Photo Courtesy of Acacia Productions
There’s no single reason why many of California’s pioneering winegrowing regions were almost forgotten by the modern industry. In some cases, such as York Mountain, located on the rugged ridges west of Paso Robles, it’s because nearby areas were flatter, closer to town and much easier to farm. These conveniences eventually eclipsed the challenges presented by York Mountain’s precarious terroir.
Similar disadvantages occurred for the southern Santa Clara Valley, which faded a half-century ago when commercial winemaking shifted north to Napa and Sonoma. Vineyards were further squeezed out by the rise of Silicon Valley, which led to rampant housing developments and skyrocketing land prices.
For Chalone, a remote region above the Salinas Valley, the blows were delivered by the global wine industry’s own success. Shifting ownership schemes and corporate consolidation leveraged a once esteemed name into near oblivion, while cost-cutting exchanged a long viticultural heritage for short economic gains.
But all is not lost for these three regions. Each is experiencing renewed energy right now, thanks to a mix of invested veterans and a fresh crop of vintners who recognize both the value of history and the advantages of truly special terroir.
Santa Clara Valley
Experimentation and Enhanced Quality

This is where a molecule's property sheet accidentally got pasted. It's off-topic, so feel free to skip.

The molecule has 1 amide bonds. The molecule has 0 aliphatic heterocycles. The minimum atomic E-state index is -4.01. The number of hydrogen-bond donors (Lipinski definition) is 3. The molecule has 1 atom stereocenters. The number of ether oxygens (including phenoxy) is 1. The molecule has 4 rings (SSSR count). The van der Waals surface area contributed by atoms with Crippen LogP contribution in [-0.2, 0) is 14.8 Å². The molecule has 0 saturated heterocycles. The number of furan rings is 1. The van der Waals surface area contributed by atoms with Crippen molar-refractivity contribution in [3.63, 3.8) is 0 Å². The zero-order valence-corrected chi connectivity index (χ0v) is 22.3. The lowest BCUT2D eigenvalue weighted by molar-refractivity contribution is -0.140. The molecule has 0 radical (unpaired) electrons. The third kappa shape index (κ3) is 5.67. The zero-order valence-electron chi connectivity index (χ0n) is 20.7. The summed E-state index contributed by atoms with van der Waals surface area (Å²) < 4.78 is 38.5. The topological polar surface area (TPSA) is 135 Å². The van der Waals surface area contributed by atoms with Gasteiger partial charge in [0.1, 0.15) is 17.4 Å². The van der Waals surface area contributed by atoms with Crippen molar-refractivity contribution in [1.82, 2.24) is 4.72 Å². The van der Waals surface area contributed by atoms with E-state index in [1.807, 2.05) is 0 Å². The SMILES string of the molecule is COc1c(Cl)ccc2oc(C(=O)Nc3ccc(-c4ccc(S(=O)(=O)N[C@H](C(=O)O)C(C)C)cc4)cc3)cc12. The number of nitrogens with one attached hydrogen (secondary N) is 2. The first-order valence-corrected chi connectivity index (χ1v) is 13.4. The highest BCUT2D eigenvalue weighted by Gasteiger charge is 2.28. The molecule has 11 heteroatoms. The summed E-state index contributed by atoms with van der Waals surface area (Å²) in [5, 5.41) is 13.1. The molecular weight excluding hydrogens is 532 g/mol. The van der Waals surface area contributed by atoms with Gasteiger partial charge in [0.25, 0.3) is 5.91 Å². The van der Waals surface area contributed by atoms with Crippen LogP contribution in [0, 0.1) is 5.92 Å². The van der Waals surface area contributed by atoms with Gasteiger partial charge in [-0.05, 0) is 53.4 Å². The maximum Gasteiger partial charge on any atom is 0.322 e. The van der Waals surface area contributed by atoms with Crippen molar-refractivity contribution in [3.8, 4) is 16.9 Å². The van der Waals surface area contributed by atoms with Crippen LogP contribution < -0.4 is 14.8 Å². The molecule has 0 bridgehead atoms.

Wild grapevines were so abundant in the hills south of San Jose that the original Mexican land grant called much of it Rancho Las Uvas. Italians eventually brought European varieties; then the modern momentum started when the Santa Clara Valley AVA was christened in 1989.
That’s about the time developer Steve Dorcich, who was clinging to his Croatian roots by growing pear orchards, bought land to plant Merlot for Blackstone. Today, his family and Winemaker Terah Bajjalieh produce a number of varieties, from Mourvèdre to Malbec, under the Dorcich Family Vineyards name. The estate includes 45 acres on both sides of Uvas Creek, where rich alluvial soils are severely pockmarked with cobble.
“You come in with the mower and it breaks the blades,” says Dorcich. “But when you’re a farmer, you figure it out. A lot of this is intuition for me. I don’t need pressure bombs. I look at the tendrils and can see when they need water.”